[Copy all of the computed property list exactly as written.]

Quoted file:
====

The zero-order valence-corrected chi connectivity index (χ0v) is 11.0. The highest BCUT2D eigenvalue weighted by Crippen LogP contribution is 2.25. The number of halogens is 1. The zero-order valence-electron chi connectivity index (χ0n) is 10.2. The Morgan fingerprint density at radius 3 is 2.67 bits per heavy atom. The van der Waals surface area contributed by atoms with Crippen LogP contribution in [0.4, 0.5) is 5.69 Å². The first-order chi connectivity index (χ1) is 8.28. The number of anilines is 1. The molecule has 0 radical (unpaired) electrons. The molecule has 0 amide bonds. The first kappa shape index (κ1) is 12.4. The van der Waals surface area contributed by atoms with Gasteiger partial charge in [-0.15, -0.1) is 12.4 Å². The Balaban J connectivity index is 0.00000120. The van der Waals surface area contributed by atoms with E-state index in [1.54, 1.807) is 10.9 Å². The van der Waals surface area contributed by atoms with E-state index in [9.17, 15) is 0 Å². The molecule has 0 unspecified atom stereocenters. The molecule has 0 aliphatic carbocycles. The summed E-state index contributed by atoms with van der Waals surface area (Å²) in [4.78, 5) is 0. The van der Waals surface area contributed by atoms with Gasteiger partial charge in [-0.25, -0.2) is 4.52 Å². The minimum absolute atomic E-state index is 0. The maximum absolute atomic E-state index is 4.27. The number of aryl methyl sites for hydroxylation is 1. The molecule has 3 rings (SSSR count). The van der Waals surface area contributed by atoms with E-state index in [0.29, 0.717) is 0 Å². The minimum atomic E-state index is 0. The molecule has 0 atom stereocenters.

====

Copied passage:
The zero-order valence-corrected chi connectivity index (χ0v) is 11.0. The highest BCUT2D eigenvalue weighted by Crippen LogP contribution is 2.25. The number of halogens is 1. The zero-order valence-electron chi connectivity index (χ0n) is 10.2. The Morgan fingerprint density at radius 3 is 2.67 bits per heavy atom. The van der Waals surface area contributed by atoms with Crippen LogP contribution in [0.4, 0.5) is 5.69 Å². The first-order chi connectivity index (χ1) is 8.28. The number of anilines is 1. The molecule has 0 radical (unpaired) electrons. The molecule has 0 amide bonds. The first kappa shape index (κ1) is 12.4. The van der Waals surface area contributed by atoms with Gasteiger partial charge in [-0.15, -0.1) is 12.4 Å². The Balaban J connectivity index is 0.00000120. The van der Waals surface area contributed by atoms with E-state index in [1.54, 1.807) is 10.9 Å². The van der Waals surface area contributed by atoms with E-state index in [9.17, 15) is 0 Å². The molecule has 0 unspecified atom stereocenters. The molecule has 0 aliphatic carbocycles. The summed E-state index contributed by atoms with van der Waals surface area (Å²) in [4.78, 5) is 0. The van der Waals surface area contributed by atoms with Gasteiger partial charge in [-0.25, -0.2) is 4.52 Å². The minimum absolute atomic E-state index is 0. The maximum absolute atomic E-state index is 4.27. The number of aryl methyl sites for hydroxylation is 1. The molecule has 3 rings (SSSR count). The van der Waals surface area contributed by atoms with E-state index in [0.29, 0.717) is 0 Å². The minimum atomic E-state index is 0. The molecule has 0 atom stereocenters.